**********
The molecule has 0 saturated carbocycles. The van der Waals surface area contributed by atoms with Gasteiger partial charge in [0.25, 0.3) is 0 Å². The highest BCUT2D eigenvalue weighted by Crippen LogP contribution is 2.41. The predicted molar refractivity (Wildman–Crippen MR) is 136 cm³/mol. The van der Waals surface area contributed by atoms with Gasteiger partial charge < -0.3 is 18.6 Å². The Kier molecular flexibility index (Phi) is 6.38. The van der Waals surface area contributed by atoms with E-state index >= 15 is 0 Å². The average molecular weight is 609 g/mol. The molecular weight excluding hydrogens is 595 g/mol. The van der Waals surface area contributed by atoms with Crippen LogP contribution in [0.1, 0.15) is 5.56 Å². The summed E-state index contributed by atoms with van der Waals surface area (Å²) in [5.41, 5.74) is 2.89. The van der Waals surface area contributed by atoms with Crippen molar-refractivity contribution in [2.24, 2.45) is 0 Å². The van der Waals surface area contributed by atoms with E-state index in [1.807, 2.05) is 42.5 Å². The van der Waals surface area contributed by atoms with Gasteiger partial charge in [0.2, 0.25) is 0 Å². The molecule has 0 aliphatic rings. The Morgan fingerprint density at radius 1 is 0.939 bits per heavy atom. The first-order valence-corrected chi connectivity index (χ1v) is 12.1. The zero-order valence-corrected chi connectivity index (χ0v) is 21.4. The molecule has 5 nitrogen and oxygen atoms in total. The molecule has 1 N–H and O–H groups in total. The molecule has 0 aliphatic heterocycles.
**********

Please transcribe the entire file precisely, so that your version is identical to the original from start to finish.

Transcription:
The molecule has 0 saturated carbocycles. The van der Waals surface area contributed by atoms with Gasteiger partial charge in [0.25, 0.3) is 0 Å². The highest BCUT2D eigenvalue weighted by Crippen LogP contribution is 2.41. The predicted molar refractivity (Wildman–Crippen MR) is 136 cm³/mol. The van der Waals surface area contributed by atoms with Gasteiger partial charge < -0.3 is 18.6 Å². The Kier molecular flexibility index (Phi) is 6.38. The van der Waals surface area contributed by atoms with E-state index >= 15 is 0 Å². The average molecular weight is 609 g/mol. The molecular weight excluding hydrogens is 595 g/mol. The van der Waals surface area contributed by atoms with Crippen LogP contribution in [0.1, 0.15) is 5.56 Å². The summed E-state index contributed by atoms with van der Waals surface area (Å²) in [5.41, 5.74) is 2.89. The van der Waals surface area contributed by atoms with Crippen molar-refractivity contribution in [2.24, 2.45) is 0 Å². The van der Waals surface area contributed by atoms with E-state index in [1.807, 2.05) is 42.5 Å². The van der Waals surface area contributed by atoms with Gasteiger partial charge in [0.2, 0.25) is 0 Å². The molecule has 0 aliphatic rings. The Morgan fingerprint density at radius 1 is 0.939 bits per heavy atom. The first-order valence-corrected chi connectivity index (χ1v) is 12.1. The zero-order valence-corrected chi connectivity index (χ0v) is 21.4. The molecule has 5 nitrogen and oxygen atoms in total. The molecule has 1 N–H and O–H groups in total. The molecule has 0 aliphatic heterocycles.